Proof:Injections have left inverses

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If [math]A \href{/cs2800/wiki/index.php/Equality_(sets)}{\neq} \href{/cs2800/wiki/index.php?title=%5Cemptyset&action=edit&redlink=1}{\emptyset} [/math] and [math]f : A \href{/cs2800/wiki/index.php/%E2%86%92}{→} B [/math] is injective, then [math]f [/math] has a left inverse.
Proof: injections have left inverses
To demonstrate the technique of the proof, we start with an example.

Let [math]f := [/math] Fun-12-abc-1a2b.svg

We want to construct an inverse [math]g:\href{/cs2800/wiki/index.php/Enumerated_set}{\{a,b,c\}} \href{/cs2800/wiki/index.php/%E2%86%92}{→} \href{/cs2800/wiki/index.php/Enumerated_set}{\{1,2\}} [/math] for [math]f [/math]; obviously such a function must map [math]a [/math] to 1 and [math]b [/math] to 2. We must also define [math]g(c) [/math] (so that [math]g [/math] is a function, i.e. total). So we'll just arbitrarily choose a value to map it to (say, 2).

So we have [math]g := [/math] Fun-abc-12-a1b2c2.svg

Then we plug [math]g [/math] into the definition of left inverse and we see that [math](g \href{/cs2800/wiki/index.php/%5Ccirc}{\circ} f)(1) = 1 [/math] and [math](g \href{/cs2800/wiki/index.php/%5Ccirc}{\circ} f)(2) = 2 [/math], so that [math]g [/math] is indeed a left inverse.

Note that this wouldn't work if [math]f [/math] was not injective. For example,

if [math]f := [/math] Fun-abc-12-a1b2c2.svg

then the [math]g [/math] we constructed would need to map [math]2 [/math] to both [math]b [/math] and [math]c [/math]; if we did both then [math]g [/math] would be ambiguous and thus not a function. If we chose one of the two (say [math]b [/math]), then [math]g \href{/cs2800/wiki/index.php/%5Ccirc}{\circ} f [/math] would give the wrong answer on the other ([math](g \href{/cs2800/wiki/index.php/%5Ccirc}{\circ} f)(c) [/math] would be [math]b [/math], not [math]c [/math]).

Here is the general proof:

Choose an arbitrary [math]A \neq \href{/cs2800/wiki/index.php/%E2%88%85}{∅} [/math], [math]B [/math], and an injection [math]f : A \href{/cs2800/wiki/index.php/%E2%86%92}{→} B [/math]. We want to show that there exists a left inverse [math]g [/math] of [math]f [/math].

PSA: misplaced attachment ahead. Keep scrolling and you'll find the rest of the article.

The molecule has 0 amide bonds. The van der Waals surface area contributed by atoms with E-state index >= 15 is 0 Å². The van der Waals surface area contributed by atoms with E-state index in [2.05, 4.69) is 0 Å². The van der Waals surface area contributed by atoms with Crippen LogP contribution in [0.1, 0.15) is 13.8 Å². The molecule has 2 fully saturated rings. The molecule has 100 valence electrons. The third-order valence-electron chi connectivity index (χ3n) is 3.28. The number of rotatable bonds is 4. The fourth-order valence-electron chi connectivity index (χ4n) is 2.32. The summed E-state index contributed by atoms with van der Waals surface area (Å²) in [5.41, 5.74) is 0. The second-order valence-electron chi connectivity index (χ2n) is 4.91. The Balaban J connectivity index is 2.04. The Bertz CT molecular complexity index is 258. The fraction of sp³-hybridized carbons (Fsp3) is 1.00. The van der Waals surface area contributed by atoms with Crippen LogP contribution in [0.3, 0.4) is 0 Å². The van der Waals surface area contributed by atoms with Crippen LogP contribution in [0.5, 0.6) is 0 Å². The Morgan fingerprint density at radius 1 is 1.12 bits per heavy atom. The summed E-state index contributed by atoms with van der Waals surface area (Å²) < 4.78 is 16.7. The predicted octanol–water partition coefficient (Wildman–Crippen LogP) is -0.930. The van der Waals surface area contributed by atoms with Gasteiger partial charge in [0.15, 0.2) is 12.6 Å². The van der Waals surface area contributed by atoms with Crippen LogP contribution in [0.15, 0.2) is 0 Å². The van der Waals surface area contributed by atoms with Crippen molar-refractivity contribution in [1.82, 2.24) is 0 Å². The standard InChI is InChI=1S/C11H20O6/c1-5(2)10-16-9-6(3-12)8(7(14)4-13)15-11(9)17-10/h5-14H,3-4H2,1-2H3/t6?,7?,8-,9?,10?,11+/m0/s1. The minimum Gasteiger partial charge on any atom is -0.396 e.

Let [math]x_0 [/math] be an element of [math]A [/math] (we know that such an element exists because [math]A \href{/cs2800/wiki/index.php/Equality_(sets)}{\neq} \href{/cs2800/wiki/index.php/%E2%88%85}{∅} [/math]).

Let [math]g : B \href{/cs2800/wiki/index.php/%E2%86%92}{→} A [/math] be given by

[math]g(y) := \left\{\begin{array}{ll} x & \text{if } \href{/cs2800/wiki/index.php/%E2%88%83}{∃x}\href{/cs2800/wiki/index.php/%E2%88%88}{∈}A \text{ such that } f(x) = y \\ x_0 & \text{otherwise} \\ \end{array}\right. [/math]

[math]g [/math] is well defined, because if [math]f(x_1) = y [/math] and [math]f(x_2) = y [/math] then [math]x_1 = x_2 [/math] (since [math]f [/math] is injective). Thus the output of [math]g [/math] is unambiguous.

To see that [math]g [/math] is a left inverse of [math]f [/math], choose an arbitrary [math]x \href{/cs2800/wiki/index.php/%E2%88%88}{∈} A [/math]; we have

[math]\begin{aligned} (g \href{/cs2800/wiki/index.php/%5Ccirc}{\circ} f)(x) &= g(f(x)) && \text{by definition of }\circ \\ &= x && \text{by definition of }g \\ &= id(x) && \text{by definition of }id \\ \end{aligned} [/math]

so [math]g \href{/cs2800/wiki/index.php/%5Ccirc}{\circ} f \href{/cs2800/wiki/index.php/Equality_(functions)}{=} \href{/cs2800/wiki/index.php?title=Id&action=edit&redlink=1}{id} [/math], which is the

definition of a left inverse.